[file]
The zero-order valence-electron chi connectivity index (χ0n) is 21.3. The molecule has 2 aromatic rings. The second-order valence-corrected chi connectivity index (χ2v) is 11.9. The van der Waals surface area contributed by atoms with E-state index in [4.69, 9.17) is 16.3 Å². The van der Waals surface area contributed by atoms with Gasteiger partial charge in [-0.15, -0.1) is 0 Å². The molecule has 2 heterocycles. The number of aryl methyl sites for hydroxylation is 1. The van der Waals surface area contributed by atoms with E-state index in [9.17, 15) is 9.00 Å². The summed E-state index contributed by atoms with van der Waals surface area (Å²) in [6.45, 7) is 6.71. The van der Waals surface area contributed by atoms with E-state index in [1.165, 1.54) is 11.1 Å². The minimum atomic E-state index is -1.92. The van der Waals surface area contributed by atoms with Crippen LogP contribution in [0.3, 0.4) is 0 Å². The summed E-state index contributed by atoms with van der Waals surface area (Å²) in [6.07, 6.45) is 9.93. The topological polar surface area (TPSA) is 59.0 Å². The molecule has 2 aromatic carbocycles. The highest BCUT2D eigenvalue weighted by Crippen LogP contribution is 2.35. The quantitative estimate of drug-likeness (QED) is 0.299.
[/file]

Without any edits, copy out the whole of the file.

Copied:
The zero-order valence-electron chi connectivity index (χ0n) is 21.3. The molecule has 2 aromatic rings. The second-order valence-corrected chi connectivity index (χ2v) is 11.9. The van der Waals surface area contributed by atoms with E-state index in [4.69, 9.17) is 16.3 Å². The van der Waals surface area contributed by atoms with Gasteiger partial charge in [-0.15, -0.1) is 0 Å². The molecule has 2 heterocycles. The number of aryl methyl sites for hydroxylation is 1. The van der Waals surface area contributed by atoms with E-state index in [9.17, 15) is 9.00 Å². The summed E-state index contributed by atoms with van der Waals surface area (Å²) in [6.45, 7) is 6.71. The van der Waals surface area contributed by atoms with E-state index in [1.165, 1.54) is 11.1 Å². The minimum atomic E-state index is -1.92. The van der Waals surface area contributed by atoms with Crippen LogP contribution in [0.3, 0.4) is 0 Å². The summed E-state index contributed by atoms with van der Waals surface area (Å²) in [6.07, 6.45) is 9.93. The topological polar surface area (TPSA) is 59.0 Å². The molecule has 2 aromatic carbocycles. The highest BCUT2D eigenvalue weighted by Crippen LogP contribution is 2.35. The quantitative estimate of drug-likeness (QED) is 0.299.